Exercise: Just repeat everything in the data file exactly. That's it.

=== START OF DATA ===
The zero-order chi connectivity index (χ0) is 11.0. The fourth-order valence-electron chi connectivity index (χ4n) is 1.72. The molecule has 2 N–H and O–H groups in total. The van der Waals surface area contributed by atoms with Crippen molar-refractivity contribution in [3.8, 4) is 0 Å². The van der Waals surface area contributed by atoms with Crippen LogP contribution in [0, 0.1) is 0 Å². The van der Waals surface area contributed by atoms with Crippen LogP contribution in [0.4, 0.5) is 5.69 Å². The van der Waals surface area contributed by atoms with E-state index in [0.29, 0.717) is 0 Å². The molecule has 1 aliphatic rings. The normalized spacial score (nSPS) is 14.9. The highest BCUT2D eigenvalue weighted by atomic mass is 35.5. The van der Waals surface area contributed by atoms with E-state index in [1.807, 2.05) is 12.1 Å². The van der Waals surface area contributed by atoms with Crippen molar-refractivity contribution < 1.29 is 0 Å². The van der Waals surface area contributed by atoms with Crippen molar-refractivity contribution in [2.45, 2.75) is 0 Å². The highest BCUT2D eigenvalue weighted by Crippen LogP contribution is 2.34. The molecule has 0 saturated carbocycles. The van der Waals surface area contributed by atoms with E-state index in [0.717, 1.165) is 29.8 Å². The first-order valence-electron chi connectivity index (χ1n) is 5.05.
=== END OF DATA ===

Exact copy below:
The zero-order chi connectivity index (χ0) is 11.0. The fourth-order valence-electron chi connectivity index (χ4n) is 1.72. The molecule has 2 N–H and O–H groups in total. The van der Waals surface area contributed by atoms with Crippen molar-refractivity contribution in [3.8, 4) is 0 Å². The van der Waals surface area contributed by atoms with Crippen LogP contribution in [0, 0.1) is 0 Å². The van der Waals surface area contributed by atoms with Crippen LogP contribution in [0.4, 0.5) is 5.69 Å². The van der Waals surface area contributed by atoms with E-state index in [0.29, 0.717) is 0 Å². The molecule has 1 aliphatic rings. The normalized spacial score (nSPS) is 14.9. The highest BCUT2D eigenvalue weighted by atomic mass is 35.5. The van der Waals surface area contributed by atoms with E-state index in [1.807, 2.05) is 12.1 Å². The van der Waals surface area contributed by atoms with Crippen molar-refractivity contribution < 1.29 is 0 Å². The van der Waals surface area contributed by atoms with Crippen molar-refractivity contribution in [2.45, 2.75) is 0 Å². The highest BCUT2D eigenvalue weighted by Crippen LogP contribution is 2.34. The molecule has 0 saturated carbocycles. The van der Waals surface area contributed by atoms with E-state index in [0.717, 1.165) is 29.8 Å². The first-order valence-electron chi connectivity index (χ1n) is 5.05.